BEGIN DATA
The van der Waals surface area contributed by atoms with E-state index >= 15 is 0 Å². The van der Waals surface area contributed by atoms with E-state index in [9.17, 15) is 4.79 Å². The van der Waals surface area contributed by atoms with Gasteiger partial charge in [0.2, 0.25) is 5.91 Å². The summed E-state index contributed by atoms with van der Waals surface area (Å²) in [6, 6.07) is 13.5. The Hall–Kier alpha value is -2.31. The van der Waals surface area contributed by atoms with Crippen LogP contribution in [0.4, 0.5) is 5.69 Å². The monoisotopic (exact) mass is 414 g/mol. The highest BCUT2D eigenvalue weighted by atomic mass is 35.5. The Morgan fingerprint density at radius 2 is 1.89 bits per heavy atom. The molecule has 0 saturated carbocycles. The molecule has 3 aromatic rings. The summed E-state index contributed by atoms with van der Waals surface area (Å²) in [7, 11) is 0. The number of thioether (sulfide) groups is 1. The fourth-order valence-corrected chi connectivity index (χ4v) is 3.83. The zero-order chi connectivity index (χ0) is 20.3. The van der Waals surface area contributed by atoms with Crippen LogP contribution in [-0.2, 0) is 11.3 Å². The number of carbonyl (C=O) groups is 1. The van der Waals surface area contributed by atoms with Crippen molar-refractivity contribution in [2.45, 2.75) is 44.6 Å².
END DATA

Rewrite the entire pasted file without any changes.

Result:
The van der Waals surface area contributed by atoms with E-state index >= 15 is 0 Å². The van der Waals surface area contributed by atoms with E-state index in [9.17, 15) is 4.79 Å². The van der Waals surface area contributed by atoms with Gasteiger partial charge in [0.2, 0.25) is 5.91 Å². The summed E-state index contributed by atoms with van der Waals surface area (Å²) in [6, 6.07) is 13.5. The Hall–Kier alpha value is -2.31. The van der Waals surface area contributed by atoms with Crippen LogP contribution in [0.4, 0.5) is 5.69 Å². The monoisotopic (exact) mass is 414 g/mol. The highest BCUT2D eigenvalue weighted by atomic mass is 35.5. The Morgan fingerprint density at radius 2 is 1.89 bits per heavy atom. The molecule has 0 saturated carbocycles. The molecule has 3 aromatic rings. The summed E-state index contributed by atoms with van der Waals surface area (Å²) in [7, 11) is 0. The number of thioether (sulfide) groups is 1. The fourth-order valence-corrected chi connectivity index (χ4v) is 3.83. The zero-order chi connectivity index (χ0) is 20.3. The van der Waals surface area contributed by atoms with Crippen LogP contribution in [-0.2, 0) is 11.3 Å². The number of carbonyl (C=O) groups is 1. The van der Waals surface area contributed by atoms with Crippen molar-refractivity contribution in [2.45, 2.75) is 44.6 Å².